Legislation passed in December decoupled the Medicaid coverage provision from the public health emergency and allowed it to lapse on April 1. Starting then, states could begin determining whether enrollees still qualify for coverage and the federal government began scaling back a 6.2% funding enhancement. The Kaiser Family Foundation estimates that 5 million to 14 million people could lose coverage during the unwinding of the Medicaid continuous enrollment provision.


Paulo Pontemayor, senior director of government relations at CHA, said Congress did put some guardrails in place to prevent the unwinding from having an abrupt impact. For one thing, states have 14 months to complete the redetermination process.

Pontemayor said Congress also authorized CMS to work with states to ensure that there is extensive outreach to patients and efforts to move those who are no longer eligible for Medicaid to other options, such as subsidized policies purchased on the health care marketplace. CHA created a toolkit of resources called Protect What's Precious for its member health systems related to Medicaid reenrollments.


Brenda Chilman, chief revenue officer for SSM Health, said her system is working with its Medicaid eligibility vendor on an outreach campaign to people who have to reenroll to provide support and resources to secure Medicaid coverage or to direct them to other sources for coverage.

Among the complicating factors, Chilman said, is that the redetermination process varies in each of the four states where SSM Health operates. "The risk is that those patients who are eligible for Medicaid won't successfully complete the reenrollment," she said. "Our approach here is to provide active outreach to help them navigate this reenrollment process."

Asmar said Providence has trained its frontline staff on how to guide patients who rely on Medicaid to reapply or access other options such as the health insurance exchange. The system also is offering people who are potentially losing their coverage access to financial counselors who can navigate them through options based on their needs.

In part because of the Medicaid continuous coverage provision, the nation saw its uninsured population drop to around 8% last year, a historic low. In addition, the number of uninsured children decreased during the pandemic, reversing a decline in coverage.

Asmar is concerned that those advancements will be lost during the Medicaid redetermination. She noted that estimates say at least 6 million children will lose coverage. "This is a setback in our journey on improving health equity and access to care for all," she said.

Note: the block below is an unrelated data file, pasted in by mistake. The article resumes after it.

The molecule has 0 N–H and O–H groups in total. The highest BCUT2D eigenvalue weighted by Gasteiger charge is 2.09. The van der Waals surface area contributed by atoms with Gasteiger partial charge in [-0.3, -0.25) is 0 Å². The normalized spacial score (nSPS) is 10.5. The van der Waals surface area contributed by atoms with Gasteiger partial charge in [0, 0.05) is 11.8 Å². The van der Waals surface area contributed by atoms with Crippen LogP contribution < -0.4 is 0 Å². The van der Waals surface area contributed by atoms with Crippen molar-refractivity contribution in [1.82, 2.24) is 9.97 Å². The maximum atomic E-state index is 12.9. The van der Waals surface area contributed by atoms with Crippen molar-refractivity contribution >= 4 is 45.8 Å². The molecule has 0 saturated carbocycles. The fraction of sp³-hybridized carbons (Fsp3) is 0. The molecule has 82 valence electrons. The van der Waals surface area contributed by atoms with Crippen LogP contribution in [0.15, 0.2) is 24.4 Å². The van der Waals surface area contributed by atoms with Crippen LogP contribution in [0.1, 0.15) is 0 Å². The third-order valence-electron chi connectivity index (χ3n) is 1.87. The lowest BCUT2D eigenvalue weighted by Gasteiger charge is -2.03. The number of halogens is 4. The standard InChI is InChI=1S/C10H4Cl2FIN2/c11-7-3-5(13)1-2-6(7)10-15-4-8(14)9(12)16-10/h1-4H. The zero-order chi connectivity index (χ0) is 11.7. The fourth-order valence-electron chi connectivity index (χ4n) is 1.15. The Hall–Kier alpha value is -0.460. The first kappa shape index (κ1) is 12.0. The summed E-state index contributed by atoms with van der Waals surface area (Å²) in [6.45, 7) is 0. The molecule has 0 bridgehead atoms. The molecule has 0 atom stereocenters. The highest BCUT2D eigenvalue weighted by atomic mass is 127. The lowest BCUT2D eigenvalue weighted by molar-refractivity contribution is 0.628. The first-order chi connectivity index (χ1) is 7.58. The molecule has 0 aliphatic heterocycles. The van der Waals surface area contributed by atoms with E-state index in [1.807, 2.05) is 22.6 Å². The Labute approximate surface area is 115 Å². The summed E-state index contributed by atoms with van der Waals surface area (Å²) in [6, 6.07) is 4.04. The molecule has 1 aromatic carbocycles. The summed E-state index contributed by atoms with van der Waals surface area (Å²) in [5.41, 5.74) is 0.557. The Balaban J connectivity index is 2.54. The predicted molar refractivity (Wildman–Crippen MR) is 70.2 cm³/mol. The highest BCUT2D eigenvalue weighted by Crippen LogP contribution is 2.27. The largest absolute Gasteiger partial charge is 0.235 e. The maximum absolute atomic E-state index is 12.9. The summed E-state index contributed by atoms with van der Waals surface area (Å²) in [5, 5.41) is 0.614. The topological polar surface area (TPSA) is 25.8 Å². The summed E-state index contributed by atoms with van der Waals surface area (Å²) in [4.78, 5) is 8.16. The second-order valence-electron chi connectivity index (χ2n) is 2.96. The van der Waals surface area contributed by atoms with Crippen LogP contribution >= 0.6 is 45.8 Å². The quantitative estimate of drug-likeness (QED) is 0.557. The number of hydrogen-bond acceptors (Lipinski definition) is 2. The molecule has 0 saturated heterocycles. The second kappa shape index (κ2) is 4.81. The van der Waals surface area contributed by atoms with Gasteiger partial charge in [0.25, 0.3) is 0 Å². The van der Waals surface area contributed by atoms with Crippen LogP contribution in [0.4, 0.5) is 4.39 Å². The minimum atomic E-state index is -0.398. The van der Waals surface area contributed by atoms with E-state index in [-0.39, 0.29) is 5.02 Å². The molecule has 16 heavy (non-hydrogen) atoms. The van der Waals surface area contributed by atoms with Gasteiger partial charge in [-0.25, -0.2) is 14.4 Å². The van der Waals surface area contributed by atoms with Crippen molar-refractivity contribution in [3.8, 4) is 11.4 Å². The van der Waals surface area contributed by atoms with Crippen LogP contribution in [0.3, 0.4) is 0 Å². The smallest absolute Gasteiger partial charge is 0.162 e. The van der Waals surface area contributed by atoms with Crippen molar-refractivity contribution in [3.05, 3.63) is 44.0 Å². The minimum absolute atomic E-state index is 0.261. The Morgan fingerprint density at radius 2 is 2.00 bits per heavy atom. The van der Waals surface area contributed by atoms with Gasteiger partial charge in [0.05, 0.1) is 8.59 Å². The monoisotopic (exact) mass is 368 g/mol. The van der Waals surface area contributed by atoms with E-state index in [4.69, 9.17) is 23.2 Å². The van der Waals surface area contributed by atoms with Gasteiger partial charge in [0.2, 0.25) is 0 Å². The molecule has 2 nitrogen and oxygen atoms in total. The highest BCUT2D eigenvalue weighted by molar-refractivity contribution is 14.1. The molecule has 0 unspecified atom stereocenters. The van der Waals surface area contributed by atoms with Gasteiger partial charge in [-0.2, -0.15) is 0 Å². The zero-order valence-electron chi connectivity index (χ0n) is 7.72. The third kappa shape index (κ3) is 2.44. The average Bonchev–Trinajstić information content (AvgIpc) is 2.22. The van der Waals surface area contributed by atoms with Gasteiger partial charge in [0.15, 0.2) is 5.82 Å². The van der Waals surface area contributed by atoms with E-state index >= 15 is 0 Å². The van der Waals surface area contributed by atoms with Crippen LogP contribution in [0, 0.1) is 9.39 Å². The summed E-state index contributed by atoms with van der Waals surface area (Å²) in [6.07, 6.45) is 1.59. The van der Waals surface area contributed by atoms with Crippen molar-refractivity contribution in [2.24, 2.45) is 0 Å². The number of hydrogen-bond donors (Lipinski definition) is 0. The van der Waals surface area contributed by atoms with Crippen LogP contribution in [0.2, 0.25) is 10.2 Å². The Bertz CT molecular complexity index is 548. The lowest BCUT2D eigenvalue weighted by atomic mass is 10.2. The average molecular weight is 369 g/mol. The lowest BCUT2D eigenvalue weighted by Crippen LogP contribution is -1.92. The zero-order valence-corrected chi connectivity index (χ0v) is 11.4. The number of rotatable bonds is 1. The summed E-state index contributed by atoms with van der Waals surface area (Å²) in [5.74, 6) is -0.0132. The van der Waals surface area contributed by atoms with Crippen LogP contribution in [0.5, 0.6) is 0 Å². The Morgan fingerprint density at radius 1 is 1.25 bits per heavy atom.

A provision that is lapsing completely to the disappointment of Asmar and others regards Medicare coverage for people in need of skilled nursing care. That waiver has allowed patients to file Medicare claims for nursing home care without first spending three days classified as a hospital inpatient. Asmar said the waiver helped reduce backlogs and create capacity in acute care settings.

Lessons learned
Lucas Swanepoel, CHA senior director of government relations, praised the overall effort by policymakers and providers to ensure patients' access to care during the health emergencies. He said that effort — including rule waivers and substantial federal financial assistance to hospitals — was critical to keeping health systems afloat at a time when many nonemergency services had to be suspended and supply and labor costs soared.


He noted that the policy waivers and financial aid were a piece of a massive pandemic economic policy response that included loans to businesses, direct payments to families and enhanced unemployment benefits as well as small, but significant, increases in food assistance to families — all of which worked to lessen the impact of the pandemic on the nation.

"I think moving forward, this will continue to be a lesson on how we create policies that support a stronger social safety net while also supporting health care providers," he said.

Asmar pointed to three big takeaways from the nation's response to COVID. The first is that the U.S. needs to be in a better state of readiness before the next pandemic. She urged a hard look at supply chain, stockpiles and public health infrastructure.

The second lesson is to continue the progress on policies and action to address health equity, as was evidenced by the drop in uninsured Americans while the Medicaid moratorium on ending coverage was in effect.

Lastly — and Asmar said this keeps her awake at night — is that health systems must become better at caring for their caregivers. Providence, she said, is focused on safeguarding and promoting the well-being of its caregivers.

CHA created many resources related to caregiver well-being that are available for members' use at